World Bulletin / News Desk
Berlin's senate said doctors could legally circumcise infant boys for religious reasons in its region, given certain conditions, ending months of legal uncertainty after a court banned the practice this year.
The ruling in June by a district court in Cologne outraged Muslims and Jews and sparked an emotional debate in the country.
Although the ban applied only to the Cologne region, doctors across the country refused to carry out operations because of what they saw as a risk of legal action.
Berlin became the first of Germany's states to protect the practice while the national government works on a new law to legalise the operation across the country and overrule the Cologne decision.
Thomas Heilmann, Berlin's senator for justice, said in a statement on Wednesday circumcision could not be prosecuted in Berlin if both parents had given their permission and been informed about the risks of the operation.
The parents had to prove their affiliation to a religious group and a doctor had to perform the circumcision.
"We explicitly welcome Jewish and Muslim life in Berlin. This applies also to the practice of their religions," said Heilmann.
Around 4 million Muslims, many of whom are from Turkey are registered as living in Germany along with about 120,000 Jews.
The Cologne court ruling triggered a highly charged debate in Germany over infants' and parents' rights, religious freedom and the practice of circumcision itself. The row has barely abated since then.
Greek referendum Grexit poll results shows 'No' vote at 43 pct, 'Yes' vote at 42.5 pct
Human Rights Council denounces Israel’s refusal to cooperate with Gaza commission
The head of Greece's banking association says Greek banks have 1 bln euro liquidity cushion
More than 70 percent of Kenya's electricity comes from green and other renewable energy sources
Administration stands down after prime minister defeated in party poll
Before the first anniversary of Israel launching "Operation Protective Edge" UN calls to prosecute Gaza war crimes.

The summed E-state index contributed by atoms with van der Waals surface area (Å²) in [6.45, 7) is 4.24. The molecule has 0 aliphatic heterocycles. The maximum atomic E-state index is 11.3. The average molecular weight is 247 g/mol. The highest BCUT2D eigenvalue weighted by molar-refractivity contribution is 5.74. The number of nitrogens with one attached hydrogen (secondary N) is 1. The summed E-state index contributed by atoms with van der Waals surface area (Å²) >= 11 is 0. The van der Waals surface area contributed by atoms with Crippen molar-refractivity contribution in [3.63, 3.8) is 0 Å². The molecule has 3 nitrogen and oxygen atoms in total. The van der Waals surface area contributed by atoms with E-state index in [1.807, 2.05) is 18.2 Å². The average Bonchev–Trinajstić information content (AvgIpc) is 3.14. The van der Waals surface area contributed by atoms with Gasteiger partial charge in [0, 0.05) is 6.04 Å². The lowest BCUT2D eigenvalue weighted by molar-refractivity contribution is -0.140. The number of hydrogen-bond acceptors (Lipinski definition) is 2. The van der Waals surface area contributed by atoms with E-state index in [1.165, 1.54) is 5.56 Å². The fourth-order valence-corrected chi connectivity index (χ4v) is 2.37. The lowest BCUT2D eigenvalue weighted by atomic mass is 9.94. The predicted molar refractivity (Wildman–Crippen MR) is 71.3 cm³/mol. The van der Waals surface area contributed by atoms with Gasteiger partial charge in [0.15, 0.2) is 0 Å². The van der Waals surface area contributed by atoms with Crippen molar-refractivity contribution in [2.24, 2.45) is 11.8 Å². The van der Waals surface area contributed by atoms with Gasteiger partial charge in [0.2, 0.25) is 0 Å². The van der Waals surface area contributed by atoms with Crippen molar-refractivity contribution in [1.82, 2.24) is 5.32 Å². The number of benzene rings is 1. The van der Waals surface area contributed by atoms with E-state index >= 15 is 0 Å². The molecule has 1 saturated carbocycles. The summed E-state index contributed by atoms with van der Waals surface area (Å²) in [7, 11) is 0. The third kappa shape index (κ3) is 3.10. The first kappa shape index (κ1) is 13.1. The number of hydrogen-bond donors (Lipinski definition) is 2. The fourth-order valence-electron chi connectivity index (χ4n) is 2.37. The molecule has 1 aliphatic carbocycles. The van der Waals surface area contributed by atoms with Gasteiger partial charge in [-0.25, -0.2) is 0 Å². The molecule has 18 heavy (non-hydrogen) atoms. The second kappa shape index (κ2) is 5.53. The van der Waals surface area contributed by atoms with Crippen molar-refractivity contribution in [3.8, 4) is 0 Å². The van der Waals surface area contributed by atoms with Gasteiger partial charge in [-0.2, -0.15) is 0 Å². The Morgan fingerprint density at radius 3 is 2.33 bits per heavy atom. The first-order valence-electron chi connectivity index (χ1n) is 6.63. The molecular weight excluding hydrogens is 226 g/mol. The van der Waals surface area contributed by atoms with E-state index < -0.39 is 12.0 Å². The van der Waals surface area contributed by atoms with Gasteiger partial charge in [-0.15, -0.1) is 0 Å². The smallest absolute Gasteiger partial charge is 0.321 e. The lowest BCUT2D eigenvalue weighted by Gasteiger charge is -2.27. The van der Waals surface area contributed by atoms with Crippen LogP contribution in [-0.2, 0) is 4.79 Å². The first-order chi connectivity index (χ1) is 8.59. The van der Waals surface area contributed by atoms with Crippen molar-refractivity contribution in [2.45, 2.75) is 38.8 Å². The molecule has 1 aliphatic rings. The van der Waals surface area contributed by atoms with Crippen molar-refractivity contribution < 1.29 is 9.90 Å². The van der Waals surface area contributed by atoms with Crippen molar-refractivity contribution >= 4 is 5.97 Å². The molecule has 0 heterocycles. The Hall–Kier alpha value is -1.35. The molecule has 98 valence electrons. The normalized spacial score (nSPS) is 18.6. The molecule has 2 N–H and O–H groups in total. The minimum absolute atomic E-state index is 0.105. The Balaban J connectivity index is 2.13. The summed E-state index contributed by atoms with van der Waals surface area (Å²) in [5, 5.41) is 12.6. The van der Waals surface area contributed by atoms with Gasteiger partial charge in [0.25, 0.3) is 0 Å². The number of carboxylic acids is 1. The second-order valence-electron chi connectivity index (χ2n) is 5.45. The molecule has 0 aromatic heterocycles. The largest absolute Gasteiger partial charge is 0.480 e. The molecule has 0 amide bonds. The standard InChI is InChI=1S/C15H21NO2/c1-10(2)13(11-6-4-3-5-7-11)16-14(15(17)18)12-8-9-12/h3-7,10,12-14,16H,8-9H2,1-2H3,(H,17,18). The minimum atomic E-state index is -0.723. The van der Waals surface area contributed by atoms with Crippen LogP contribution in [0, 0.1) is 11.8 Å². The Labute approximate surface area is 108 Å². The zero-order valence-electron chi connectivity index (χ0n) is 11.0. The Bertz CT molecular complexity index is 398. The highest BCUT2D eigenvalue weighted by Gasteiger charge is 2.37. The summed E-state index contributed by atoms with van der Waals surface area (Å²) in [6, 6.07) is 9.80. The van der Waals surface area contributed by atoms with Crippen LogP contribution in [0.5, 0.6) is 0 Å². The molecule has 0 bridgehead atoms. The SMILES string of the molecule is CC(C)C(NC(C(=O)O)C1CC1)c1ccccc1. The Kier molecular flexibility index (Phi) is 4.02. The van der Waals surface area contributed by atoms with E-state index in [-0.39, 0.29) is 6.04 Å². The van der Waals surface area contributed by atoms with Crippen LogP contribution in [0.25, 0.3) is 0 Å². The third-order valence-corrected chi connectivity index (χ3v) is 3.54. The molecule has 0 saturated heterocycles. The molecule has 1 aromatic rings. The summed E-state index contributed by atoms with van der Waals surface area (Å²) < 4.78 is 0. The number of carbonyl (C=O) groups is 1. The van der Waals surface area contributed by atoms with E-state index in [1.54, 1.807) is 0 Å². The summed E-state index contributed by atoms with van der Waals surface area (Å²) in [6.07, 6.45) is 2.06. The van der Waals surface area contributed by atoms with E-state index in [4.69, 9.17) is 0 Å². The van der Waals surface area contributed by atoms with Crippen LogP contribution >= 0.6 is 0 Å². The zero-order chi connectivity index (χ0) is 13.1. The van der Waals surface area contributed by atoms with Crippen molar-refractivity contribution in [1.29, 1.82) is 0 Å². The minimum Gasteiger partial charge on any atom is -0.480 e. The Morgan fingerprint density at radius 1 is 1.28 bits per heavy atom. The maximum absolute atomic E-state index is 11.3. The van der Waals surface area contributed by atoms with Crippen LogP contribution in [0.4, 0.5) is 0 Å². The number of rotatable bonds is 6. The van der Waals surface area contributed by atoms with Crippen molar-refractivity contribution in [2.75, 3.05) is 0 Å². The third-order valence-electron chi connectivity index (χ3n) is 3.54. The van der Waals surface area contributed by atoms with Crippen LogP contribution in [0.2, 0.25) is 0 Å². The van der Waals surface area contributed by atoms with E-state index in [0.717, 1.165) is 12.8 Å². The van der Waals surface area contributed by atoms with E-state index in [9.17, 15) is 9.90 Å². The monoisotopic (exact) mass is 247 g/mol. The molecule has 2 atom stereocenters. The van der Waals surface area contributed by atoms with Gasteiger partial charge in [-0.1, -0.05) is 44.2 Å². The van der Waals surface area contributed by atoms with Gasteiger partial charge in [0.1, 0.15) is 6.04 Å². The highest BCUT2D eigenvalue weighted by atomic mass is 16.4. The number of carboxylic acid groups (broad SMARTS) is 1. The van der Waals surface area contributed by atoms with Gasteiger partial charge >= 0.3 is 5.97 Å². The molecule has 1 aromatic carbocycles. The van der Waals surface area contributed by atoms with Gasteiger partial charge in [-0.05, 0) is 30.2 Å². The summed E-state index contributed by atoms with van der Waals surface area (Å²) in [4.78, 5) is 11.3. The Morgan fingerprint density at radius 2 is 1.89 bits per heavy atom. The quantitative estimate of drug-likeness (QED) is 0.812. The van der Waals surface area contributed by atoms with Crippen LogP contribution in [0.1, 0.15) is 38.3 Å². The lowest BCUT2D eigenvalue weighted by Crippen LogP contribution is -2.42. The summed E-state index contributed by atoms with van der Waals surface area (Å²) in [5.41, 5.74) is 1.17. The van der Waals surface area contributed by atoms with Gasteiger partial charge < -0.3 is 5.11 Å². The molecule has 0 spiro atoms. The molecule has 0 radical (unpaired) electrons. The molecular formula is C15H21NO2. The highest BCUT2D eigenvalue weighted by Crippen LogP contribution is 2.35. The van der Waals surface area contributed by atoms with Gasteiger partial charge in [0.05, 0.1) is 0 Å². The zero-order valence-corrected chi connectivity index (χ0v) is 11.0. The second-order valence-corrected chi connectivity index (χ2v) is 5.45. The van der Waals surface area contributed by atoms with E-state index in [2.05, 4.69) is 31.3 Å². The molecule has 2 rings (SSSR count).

Worshippers from Jerusalem and the West Bank started flocking to Al-Aqsa Mosque from dawn. Hundreds of Israeli police officers were spread out across the entrances and exits.
Greek PM says the report on Greek economy published by IMF, is a great vindication for the Greek government
The Srebrenica genocide of 1995 resulted in the death of more than 8,000 Bosnian Muslim men and boys. 136 have been identified and will be laid to rest on July 11.
A cache of weapons suspected of belonging to the Boko Haram has been found in a house in the capital
The United Nations and the Council of Europe say Hungary's new asylum bill is a blow to refugee protection
A minimum of 100,000 people is required before a national debate must be called, and having passed the threshold the debate must now be held in the held Austrian parliament.
BP Plc has reached a settlement with U.S. authorities and will pay about $18.7 billion in damages for water pollution caused by the 2010 Gulf of Mexico oil spill
Jean-Marie Le Pen's suspension from the National Front has been overturned; his daughter and current party leader says she will appeal the court verdict
The Palestinian Authority forces arrested 108 Hamas members in the West Bank in one of the biggest raids in years.
Millions of Britons across the country fell silent at midday in memory of those killed